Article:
• asoupleyasoupley Member Posts: 4
    I have a similar problem with my 2001 trooper (2WD). I have determined that the sound is coming from my right rear wheel. From in the car, it sounds like a "waw, waw..." noise starting at about 10 mph, and the only thing that makes it quit is by stopping the car. From spinning the wheel, it sort of sounds like a grinding noise. I am not sure if it would be the wheel bearing, or an axle bearing.

    Anyway, what would be the best way to determine which it is, and how difficult is it to replace? I am fairly mechanically inclined, and have access to tons of tools (auto-hobby shop on base).

    Also, where can I find a maintenance manual for my 2001? I have looked and looked, and cannot find one anywhere.

  • atfdmikeatfdmike Member Posts: 414
    Hi, Are you sure it is not some component of the brake system that is causing the noise? That would have the highest probability of causing a noise. You have an internal parking brake shoe system that can cause an intermittent noise. Removing the caliper and rotor may help you isolate, but if it is a bearing, the outer usually is the one that goes first. They are not too hard to do, and the seal will need replacement too. You could try an online manual at if you cannot find one locally. I am sure that a Chilton or other publisher can also be found, if you have the time. I bought mine on ebay, used. Hope this helps. /photo/v./photo.jpg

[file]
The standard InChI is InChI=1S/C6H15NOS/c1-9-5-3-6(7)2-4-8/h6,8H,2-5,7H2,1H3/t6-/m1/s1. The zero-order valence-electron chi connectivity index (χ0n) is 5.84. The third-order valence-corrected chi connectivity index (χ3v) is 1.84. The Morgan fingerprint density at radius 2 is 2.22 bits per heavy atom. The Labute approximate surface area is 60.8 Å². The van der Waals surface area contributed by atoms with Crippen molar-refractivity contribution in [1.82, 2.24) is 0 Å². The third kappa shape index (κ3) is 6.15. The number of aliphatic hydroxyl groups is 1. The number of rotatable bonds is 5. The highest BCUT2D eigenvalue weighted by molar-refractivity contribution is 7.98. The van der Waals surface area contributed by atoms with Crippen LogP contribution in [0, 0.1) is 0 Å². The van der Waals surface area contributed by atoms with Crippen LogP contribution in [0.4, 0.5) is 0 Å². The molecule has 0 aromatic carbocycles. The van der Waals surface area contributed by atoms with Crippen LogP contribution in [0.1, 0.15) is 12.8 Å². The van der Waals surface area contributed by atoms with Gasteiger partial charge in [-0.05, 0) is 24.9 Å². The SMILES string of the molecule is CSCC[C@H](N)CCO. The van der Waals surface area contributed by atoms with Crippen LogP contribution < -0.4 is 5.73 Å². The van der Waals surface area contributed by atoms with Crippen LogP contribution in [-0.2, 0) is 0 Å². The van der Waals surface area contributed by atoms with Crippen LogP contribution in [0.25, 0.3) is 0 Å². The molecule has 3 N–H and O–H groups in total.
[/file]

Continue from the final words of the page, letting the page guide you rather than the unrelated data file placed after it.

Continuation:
• inigoinigo Member Posts: 5
    Well i had the chance to look at the hoses in the light of day and I lucked out, it was a hose on the back of the motor, totally blown out, well, a lot easier than any freeze plugs, thanks for the insight.
  • asoupleyasoupley Member Posts: 4
    Atfdmike, thanks for the quick reply AND the drawing. I checked the brake and parking brake, and it still makes the noise even without these components on the axle. I am pretty sure it is the outer bearing as well.

    You said that I need to replace the seal? NAPA lists an inner and an outer seal. I am assuming that this is the outer seal I will need? Are these the only two parts I need to buy?

    Thanks again for the help.
  • ammodogammodog Member Posts: 2
    My kid is at it again, your advise last time was of great Value... He reversed his leaf springs and you guys predicted damage and guess what you were right... Leaf springs are back now in the proper way.

    He cut his fenders at school today and but 34" tires on his 1996 trooper. he is parking it at the schools shop and is buying a Engine and drive train out of a 4cyl 2.4 lt 1986 Toyota pickup. He is under the idea that its going to cost about 100 bucks more for parts to get all this in. Im thinking is going to be way more but I need info from you guys.

    Right now he is running all stock execpt for these tires.